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Review: A ​'death match' literary battle at the Brattle

Adrian Todd Zuniga hosting Boston's 17th Literary Death Match

Adrian Todd Zuniga hosting Boston's 17th Literary Death Match.

Literary Death Match
Brattle Theater
40 Brattle St., Cambridge

When I think of a literary reading, I think of cardigan sweaters, stuffy rooms, and restrained academic earnestness. When I think of a death match, I think of an all-out, no holds barred, brutal and unholy spectacle.

So if I hear of something called a "Literary Death Match," there's a 100 percent chance I'll attend.

Literary Death Match describes itself as "part literary event, part comedy show, part game show," and I had to read the event description more than once to try to piece together exactly what was in store. The event features a mix of established and emerging authors who perform their work for five minutes each in front of a panel of three judges who then riff reactions which range from profound to nonsensical. Two readers battle off in each round. The winners of each round then battle it out for literary immortality in an absurd and unrelated showdown.

The battle at the Brattle was hosted by co-creator Adrian Todd Zuniga, who entertained the audience with his comedy, high energy, off-the-cuff comments, and endless assortment of fun literary facts. This was not the straight-laced "bookish" event you might expect, but something more closely resembling a stand-up show mixed with a British panel show mixed with a literary fever dream.

Writer Desmond Hall kicked off the first round, and his paced, quiet, and serious reading was initially jarring in its wild departure from the jovial tone that had been set for the evening. Hall set the scene in 2020 as he watched his daughter preparing to attend a Black Lives Matter protest. As Hall read about his own interactions with police and recalled lessons learned from his father, his mostly even tone was occasionally cut through by passion, his voice rose almost to a shout before calming again. He let the pages he read from fall one by one onto the floor around him. When he got to a list names of people killed by police, all written on smaller cards, he threw them into the air and let them flutter onto the stage like snow.

Hall's opponent, Aube Rey Lescure, read from her forthcoming novel, River East, River West. She transported the audience to Shanghai, introducing us to Alva, a ninth grader making her way to school and speaking with her friend about her many concerns, including her mother's new boyfriend. After some banter from the judges, Zuniga read off fun Maya Angelou facts while the judges deliberated (including that she loved wearing Uggs), and the round ultimately went to Hall.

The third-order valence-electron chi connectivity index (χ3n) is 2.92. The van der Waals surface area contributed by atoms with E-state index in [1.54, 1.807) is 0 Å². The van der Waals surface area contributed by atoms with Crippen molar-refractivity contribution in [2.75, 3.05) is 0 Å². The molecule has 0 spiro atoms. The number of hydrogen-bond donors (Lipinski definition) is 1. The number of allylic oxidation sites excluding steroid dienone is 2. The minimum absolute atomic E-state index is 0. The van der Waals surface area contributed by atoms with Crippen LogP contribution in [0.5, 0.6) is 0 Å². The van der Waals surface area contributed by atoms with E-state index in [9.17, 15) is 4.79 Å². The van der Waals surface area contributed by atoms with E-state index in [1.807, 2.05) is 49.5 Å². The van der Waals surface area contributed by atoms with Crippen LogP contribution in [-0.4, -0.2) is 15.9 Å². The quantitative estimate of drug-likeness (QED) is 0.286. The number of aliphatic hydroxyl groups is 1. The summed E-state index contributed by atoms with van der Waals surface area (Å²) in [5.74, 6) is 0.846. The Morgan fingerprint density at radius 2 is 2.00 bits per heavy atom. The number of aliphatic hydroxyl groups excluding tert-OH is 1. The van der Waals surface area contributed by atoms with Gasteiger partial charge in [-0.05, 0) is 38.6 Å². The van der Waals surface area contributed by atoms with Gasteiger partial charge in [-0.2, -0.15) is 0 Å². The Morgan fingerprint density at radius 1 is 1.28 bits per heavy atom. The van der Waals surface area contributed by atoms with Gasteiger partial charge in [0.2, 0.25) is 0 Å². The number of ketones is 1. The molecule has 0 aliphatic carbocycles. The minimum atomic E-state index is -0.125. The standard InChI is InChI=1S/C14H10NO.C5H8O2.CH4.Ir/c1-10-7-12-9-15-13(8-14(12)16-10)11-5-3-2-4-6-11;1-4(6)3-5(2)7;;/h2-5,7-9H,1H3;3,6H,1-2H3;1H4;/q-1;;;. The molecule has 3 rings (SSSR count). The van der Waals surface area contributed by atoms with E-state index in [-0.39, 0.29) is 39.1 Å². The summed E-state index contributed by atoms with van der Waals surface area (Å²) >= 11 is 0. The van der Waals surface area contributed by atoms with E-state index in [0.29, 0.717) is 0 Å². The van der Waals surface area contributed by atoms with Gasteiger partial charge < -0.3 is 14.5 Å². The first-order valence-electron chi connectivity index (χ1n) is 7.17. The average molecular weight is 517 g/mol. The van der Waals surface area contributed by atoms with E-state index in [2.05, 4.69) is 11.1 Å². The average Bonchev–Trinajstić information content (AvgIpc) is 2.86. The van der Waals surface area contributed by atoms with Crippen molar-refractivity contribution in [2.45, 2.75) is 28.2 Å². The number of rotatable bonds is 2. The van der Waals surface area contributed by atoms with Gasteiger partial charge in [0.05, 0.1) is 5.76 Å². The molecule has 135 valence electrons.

JD Debris performing "Voice of Hercules:"

JD Debris performing Voice of Hercules

JD Debris began the second round with "Voice of Hercules," a spoken word poem set to song which Debris performed on guitar. He sang of a gym rat named Hercules who one day took a pause from his preening to sing a Spanish ballad which caused his boxing gym to go silent. The audience, too, fell under Debris's spell. Up next, E.B. Bartels read from her book Good Grief: On Loving Pets, Here and Hereafter. She painted a surprisingly poignant scene of the beta fish Wanda she had freshman year of college, and the agonizing decision she made when it developed dropsy to euthanize it in Poland Spring vodka. The judges brought their hands to their mouths as the audience gasped and shrieked at the visceral retelling.

Debris received praise from the judges, who appreciated hearing "lingua franca" in the same verse as "fuckin' shit." Bartels was treated to a long-winded story about Egerton's college-aged daughter's fish named Testicle, with Egerton reading back lines from Bartel's story replacing "Wanda," with "Testcile," so that the piece ended with "one final shudder, and Testicle was still." Ultimately Bartels took the round.

In a final showdown, Bartels and Hall rallied teams of their choosing in a lightning round of "Arithme-lit" or literary-themed math questions, such as "Around the World in Eighty Days + One Hundred Years of Solitude?" (180). As per the rest of the evening, the questions got more and more ridiculous as the round went on (2666 divided by Slaughterhouse 5 came out to 533.2, and 1984 x 1984 turned out to be a very guessable 3936256). After a tense tie breaker, Hall took gold.

The night ended with Zuniga's earnest appeal to the audience to read, noting that books are the difference between what "could be coming in 2024," and a happier end. "Make out with literary people!" Zuniga exclaimed, "That's right, we used to do this for fun, but now it's to save the world!"

As its title implied, the stakes were high and the implications macabre, but if any show were capable of saving the world I could believe it would be one this hilarious, inspiring, and thought-provoking. And, if not, at least we'll go down laughing.

Review from the Independent Review Crew.

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Comments

I definitely know some people who would loooove this kind of thing. No idea it was happening. thanks for the review!

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